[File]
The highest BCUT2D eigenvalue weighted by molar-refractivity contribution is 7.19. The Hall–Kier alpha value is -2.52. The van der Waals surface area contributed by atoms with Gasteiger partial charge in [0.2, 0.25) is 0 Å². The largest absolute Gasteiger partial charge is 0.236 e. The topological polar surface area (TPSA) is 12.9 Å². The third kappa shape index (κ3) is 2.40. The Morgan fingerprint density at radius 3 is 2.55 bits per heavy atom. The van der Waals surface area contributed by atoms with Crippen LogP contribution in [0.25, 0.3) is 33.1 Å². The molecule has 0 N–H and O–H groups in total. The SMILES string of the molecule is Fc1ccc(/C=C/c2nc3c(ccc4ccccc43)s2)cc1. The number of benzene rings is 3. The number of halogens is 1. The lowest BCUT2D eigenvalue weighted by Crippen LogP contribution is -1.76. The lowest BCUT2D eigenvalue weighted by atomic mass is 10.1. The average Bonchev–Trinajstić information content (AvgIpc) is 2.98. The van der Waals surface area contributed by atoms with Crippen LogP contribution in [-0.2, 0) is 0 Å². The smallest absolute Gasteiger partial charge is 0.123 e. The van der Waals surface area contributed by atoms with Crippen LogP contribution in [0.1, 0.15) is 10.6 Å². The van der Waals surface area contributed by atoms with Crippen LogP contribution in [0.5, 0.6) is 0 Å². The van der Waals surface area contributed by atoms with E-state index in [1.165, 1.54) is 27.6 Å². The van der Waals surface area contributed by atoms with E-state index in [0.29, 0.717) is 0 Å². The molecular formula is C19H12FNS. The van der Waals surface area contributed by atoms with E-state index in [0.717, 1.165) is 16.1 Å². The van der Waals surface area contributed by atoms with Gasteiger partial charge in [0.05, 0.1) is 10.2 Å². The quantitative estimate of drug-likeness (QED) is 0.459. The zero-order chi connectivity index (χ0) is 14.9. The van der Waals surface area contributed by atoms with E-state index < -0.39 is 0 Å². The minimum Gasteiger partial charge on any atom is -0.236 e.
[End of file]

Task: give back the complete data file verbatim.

The highest BCUT2D eigenvalue weighted by molar-refractivity contribution is 7.19. The Hall–Kier alpha value is -2.52. The van der Waals surface area contributed by atoms with Gasteiger partial charge in [0.2, 0.25) is 0 Å². The largest absolute Gasteiger partial charge is 0.236 e. The topological polar surface area (TPSA) is 12.9 Å². The third kappa shape index (κ3) is 2.40. The Morgan fingerprint density at radius 3 is 2.55 bits per heavy atom. The van der Waals surface area contributed by atoms with Crippen LogP contribution in [0.25, 0.3) is 33.1 Å². The molecule has 0 N–H and O–H groups in total. The SMILES string of the molecule is Fc1ccc(/C=C/c2nc3c(ccc4ccccc43)s2)cc1. The number of benzene rings is 3. The number of halogens is 1. The lowest BCUT2D eigenvalue weighted by Crippen LogP contribution is -1.76. The lowest BCUT2D eigenvalue weighted by atomic mass is 10.1. The average Bonchev–Trinajstić information content (AvgIpc) is 2.98. The van der Waals surface area contributed by atoms with Crippen LogP contribution in [-0.2, 0) is 0 Å². The smallest absolute Gasteiger partial charge is 0.123 e. The van der Waals surface area contributed by atoms with Crippen LogP contribution in [0.1, 0.15) is 10.6 Å². The van der Waals surface area contributed by atoms with Crippen LogP contribution in [0.5, 0.6) is 0 Å². The van der Waals surface area contributed by atoms with E-state index in [1.165, 1.54) is 27.6 Å². The van der Waals surface area contributed by atoms with E-state index in [0.29, 0.717) is 0 Å². The molecular formula is C19H12FNS. The van der Waals surface area contributed by atoms with E-state index in [0.717, 1.165) is 16.1 Å². The van der Waals surface area contributed by atoms with Gasteiger partial charge in [0.05, 0.1) is 10.2 Å². The quantitative estimate of drug-likeness (QED) is 0.459. The zero-order chi connectivity index (χ0) is 14.9. The van der Waals surface area contributed by atoms with E-state index < -0.39 is 0 Å². The minimum Gasteiger partial charge on any atom is -0.236 e.